Wandering Jack

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After star turns in 'What Richard Did' and 'Dollhouse', young Irish actor Jack Reynor got a call from Steven Spielberg. TARA BRADYcatches up with him during filming in the US

It’s a Saturday in Midtown Manhattan and Jack Reynor, Ireland’s busiest 20-year-old, is enjoying a short Thanksgiving break away from the cut and thrust of the movieverse. Fortunately, the much-lauded star of the much-lauded What Richard Did has enough relatives in the area to make it a family affair: “My grandparents came around the other day,” says the young actor excitedly.

“And my uncle and his wife live here. So we were able to have our own sort of Thanksgiving thing. It was great, especially after spending the last month in LA where you’re going home on your own every night.”

He feels at home Stateside; he was born there, after all: “I think Dublin people have more in common with Americans than they do with English people,” he says. “We fit right in. There’s no big culture change.”

Reynor was a pre-schooler when his family returned to Co Wicklow but he retains certain memories of Colorado, where he was born. “I have bits and pieces: like snapshots. I went back a couple of years ago and there would have been buildings I kind of knew or streets I recognised.”

He returns to the continent of his birth triumphantly, as Ireland’s “next big thing”. In September Reynor’s titular turn in Lenny Abrahamson’s What Richard Did wowed critics and industry folk at the Toronto International Film Festival. He was snapped up by the US talent agency, WME.

“I had tried going to LA before but nothing clicked for me. This time I got to LA and walked into WME and everybody knew me. It was an absolute, honest-to-god dream.”

If Reynor sounds like his feet haven’t quite touched the ground in 2012 that’s probably because they haven’t. Steven Spielberg has just cast the youngster in The Delivery Man, a comedy starring Vince Vaughn, The Avengers’ Cobie Smulders and Chris Pratt.

“I’m having an amazing time,” he says. “Vince is a lovely guy. Chris Pratt might be the loveliest guy I’ve ever met. I’m really good friends with all the other people on set. We’re hanging out on our hotel mezzanine every night, looking across the city.”

Away from the set, he has been hanging out with glittery types such as Elementary star Lucy Liu, who Reynor first met in Toronto. “We got on like a house on fire once we started chatting,” he says. “So we’ve met up for lunch and stuff since. We’re kind of mates now. Which is weird. It’s all amazingly weird.”

Have we lost him already to the Hollywood machine? Not quite. Right now he is doing strange and crazy things in Kirsten Sheridan’s experimental home invasion movie, Dollhouse.

The film sees five urban tearaways break into a suburban Dublin home and make for the medicine cabinet. Director Sheridan worked without a script on a project that marries improvisation and social experimentation.

“When I turned up the others were already shooting together for a week,” recalls Reynor. “On my first night they had no idea I was coming into the house. I was wondering, who are these nutcases? And they were well suspicious and pissed off about me. It was the most intense experience. We didn’t know what was happening day to day. You couldn’t tell when someone was genuinely pissed off and when they were in character. As far as Kirsten was concerned, none of us could know anything.”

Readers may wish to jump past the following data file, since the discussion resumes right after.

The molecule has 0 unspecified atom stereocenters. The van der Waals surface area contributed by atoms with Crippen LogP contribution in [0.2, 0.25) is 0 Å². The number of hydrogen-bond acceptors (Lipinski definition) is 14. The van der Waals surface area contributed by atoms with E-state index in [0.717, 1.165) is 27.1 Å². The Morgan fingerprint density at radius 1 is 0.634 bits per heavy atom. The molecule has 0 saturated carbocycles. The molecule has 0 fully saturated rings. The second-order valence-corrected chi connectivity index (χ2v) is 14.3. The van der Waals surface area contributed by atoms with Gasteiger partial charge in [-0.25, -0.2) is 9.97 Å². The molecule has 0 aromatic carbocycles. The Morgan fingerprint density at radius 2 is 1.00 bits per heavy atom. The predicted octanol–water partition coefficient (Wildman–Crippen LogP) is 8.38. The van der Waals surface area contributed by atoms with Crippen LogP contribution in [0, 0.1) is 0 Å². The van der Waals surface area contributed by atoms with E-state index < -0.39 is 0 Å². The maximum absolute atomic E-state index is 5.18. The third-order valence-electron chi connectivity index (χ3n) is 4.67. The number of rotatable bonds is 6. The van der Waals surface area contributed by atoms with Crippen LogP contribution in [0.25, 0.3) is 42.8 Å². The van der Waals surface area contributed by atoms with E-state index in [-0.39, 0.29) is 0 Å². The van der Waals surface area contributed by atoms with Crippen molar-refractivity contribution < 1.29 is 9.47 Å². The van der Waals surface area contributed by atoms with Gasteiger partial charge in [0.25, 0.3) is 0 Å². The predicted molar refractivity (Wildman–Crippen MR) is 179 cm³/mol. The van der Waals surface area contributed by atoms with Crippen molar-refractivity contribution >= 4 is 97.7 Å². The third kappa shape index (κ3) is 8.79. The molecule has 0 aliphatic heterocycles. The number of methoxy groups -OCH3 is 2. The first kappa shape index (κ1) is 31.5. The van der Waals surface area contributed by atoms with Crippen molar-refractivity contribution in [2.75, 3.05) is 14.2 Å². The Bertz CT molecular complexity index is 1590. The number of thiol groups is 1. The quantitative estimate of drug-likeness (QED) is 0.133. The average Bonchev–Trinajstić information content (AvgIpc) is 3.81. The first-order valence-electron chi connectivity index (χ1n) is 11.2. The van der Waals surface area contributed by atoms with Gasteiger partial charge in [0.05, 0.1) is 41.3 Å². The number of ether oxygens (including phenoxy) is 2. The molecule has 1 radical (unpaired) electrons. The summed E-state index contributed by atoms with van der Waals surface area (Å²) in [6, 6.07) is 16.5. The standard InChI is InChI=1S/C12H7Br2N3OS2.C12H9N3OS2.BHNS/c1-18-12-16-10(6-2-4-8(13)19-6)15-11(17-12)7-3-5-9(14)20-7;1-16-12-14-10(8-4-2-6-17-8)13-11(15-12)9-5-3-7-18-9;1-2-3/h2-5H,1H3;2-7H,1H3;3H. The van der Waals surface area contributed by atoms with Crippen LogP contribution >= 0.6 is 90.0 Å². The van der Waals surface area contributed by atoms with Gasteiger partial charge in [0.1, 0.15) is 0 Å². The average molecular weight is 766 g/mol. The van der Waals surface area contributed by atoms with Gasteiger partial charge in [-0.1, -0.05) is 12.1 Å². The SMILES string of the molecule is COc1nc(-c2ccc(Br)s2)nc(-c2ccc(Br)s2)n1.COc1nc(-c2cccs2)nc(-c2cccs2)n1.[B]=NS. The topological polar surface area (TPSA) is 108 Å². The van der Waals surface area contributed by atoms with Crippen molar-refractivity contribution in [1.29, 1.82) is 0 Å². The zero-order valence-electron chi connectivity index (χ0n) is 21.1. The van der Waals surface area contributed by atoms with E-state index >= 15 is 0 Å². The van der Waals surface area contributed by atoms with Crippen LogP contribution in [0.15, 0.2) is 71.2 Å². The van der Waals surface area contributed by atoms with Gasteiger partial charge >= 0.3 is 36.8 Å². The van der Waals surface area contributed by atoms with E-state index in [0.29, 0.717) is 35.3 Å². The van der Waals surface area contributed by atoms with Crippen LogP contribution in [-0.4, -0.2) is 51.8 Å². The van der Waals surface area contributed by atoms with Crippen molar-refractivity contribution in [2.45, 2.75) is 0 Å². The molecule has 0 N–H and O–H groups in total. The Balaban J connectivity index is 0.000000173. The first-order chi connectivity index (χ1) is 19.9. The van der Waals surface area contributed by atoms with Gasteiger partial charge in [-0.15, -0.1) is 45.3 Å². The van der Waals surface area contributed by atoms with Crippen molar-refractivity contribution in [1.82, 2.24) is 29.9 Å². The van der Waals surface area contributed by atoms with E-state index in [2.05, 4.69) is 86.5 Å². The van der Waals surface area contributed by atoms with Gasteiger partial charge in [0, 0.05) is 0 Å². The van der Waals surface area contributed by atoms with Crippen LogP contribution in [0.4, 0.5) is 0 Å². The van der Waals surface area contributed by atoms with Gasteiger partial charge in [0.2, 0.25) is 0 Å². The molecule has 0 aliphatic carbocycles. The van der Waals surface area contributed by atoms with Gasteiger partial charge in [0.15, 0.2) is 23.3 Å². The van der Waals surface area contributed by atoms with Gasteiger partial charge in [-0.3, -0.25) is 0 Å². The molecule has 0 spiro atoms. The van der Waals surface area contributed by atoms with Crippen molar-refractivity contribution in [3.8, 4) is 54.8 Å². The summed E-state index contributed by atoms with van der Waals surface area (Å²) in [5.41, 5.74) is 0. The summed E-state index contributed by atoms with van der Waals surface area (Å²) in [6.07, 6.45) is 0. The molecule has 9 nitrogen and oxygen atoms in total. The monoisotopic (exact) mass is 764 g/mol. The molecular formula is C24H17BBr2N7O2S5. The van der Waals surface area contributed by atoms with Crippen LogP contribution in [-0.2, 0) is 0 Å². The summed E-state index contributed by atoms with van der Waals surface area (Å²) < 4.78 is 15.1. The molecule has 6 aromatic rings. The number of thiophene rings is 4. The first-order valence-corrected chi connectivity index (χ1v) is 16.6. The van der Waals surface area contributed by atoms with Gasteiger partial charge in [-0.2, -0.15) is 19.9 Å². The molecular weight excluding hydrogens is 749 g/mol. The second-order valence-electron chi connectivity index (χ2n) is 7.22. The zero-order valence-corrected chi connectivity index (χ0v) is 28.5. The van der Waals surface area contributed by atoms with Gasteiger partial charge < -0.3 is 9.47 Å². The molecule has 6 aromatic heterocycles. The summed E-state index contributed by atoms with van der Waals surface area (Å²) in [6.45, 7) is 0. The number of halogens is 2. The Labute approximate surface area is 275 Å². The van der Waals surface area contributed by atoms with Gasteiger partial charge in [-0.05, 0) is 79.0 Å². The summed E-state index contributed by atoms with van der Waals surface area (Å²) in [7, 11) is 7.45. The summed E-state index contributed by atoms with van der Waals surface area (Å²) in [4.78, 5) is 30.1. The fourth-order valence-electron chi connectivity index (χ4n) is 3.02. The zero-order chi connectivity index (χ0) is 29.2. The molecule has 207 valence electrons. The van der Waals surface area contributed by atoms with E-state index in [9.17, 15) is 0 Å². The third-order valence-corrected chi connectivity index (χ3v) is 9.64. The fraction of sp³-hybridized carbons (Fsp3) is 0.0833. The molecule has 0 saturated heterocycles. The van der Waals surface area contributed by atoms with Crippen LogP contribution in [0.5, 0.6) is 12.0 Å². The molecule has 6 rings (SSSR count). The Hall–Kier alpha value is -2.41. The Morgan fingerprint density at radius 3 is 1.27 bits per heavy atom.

How does one prepare for such a role? “You cheat,” laughs Reynor. “I got very good at finding things out that I wasn’t supposed to know. They used to call me Wandering Jack. I’d be hanging around doors and listening just to find out something, anything, about what was happening the next day. Just so I could be a little bit prepared for it.”

Dollhouse was Reynor’s first major film role – he shot What Richard Did after that – though it’s not his first time on set. Growing up in Wicklow he was, he reckons, an “insane movie fan”, an obsession that first attached itself to Bruce Willis in Die Hard. “I used to watch a ridiculous amount of movies every night,” says Reynor. “Die Hard got me into the whole thing. I think I was seven. I had a taped copy which had been on RTÉ1. I would watch that movie three times in one day. It was mad.”

Not long after, in 2000, Reynor and his family were extras on director Kevin Liddy’s Country. For the rest of the clan it was just some fun and the novelty of a film shoot in their locale; for Jack, it was a way to cajole his way into the limelight.

“I was goofing around the set after school one day and I walked up to somebody and said, ‘Is there any chance I could be in this?’ And they sent me over to wardrobe. The director called me over to do a close up and once the camera was on me, this is all I want to do now.”

Before Lenny Abrahamson and Sheridan came a-calling, Reynor was best known for that earworm milk ad with the dancing skeleton: “Do you remember the one? ‘Them bones, them bones need calcium’?

“Yep. That was my claim to fame until I was 18. I’d be going ‘yeah, I’m going to be actor, I’m going to be an actor’ and everybody ripping the piss out of me singing that song.”

What kind of cocksure nine-year-old begs his way onto a film? Reynor does have an antecedent. His uncle Paul played Harry Molloy on Fair City. Still, Reynor the younger suspects his chutzpah comes from his mother, the human rights activist, Tara O’Grady.

And more precociousness: he has already shot a documentary on the Bahrain Rehabilitation and Anti-Violence Organization (Bravo), the organisation his mother founded to help protect rights and democracy in the Middle Eastern kingdom. “If I’m brave, 99 per cent of it comes from my mother,” says Reynor.

“She’s the bravest person I know. She’s inspirational.”

Dollhouse is on release

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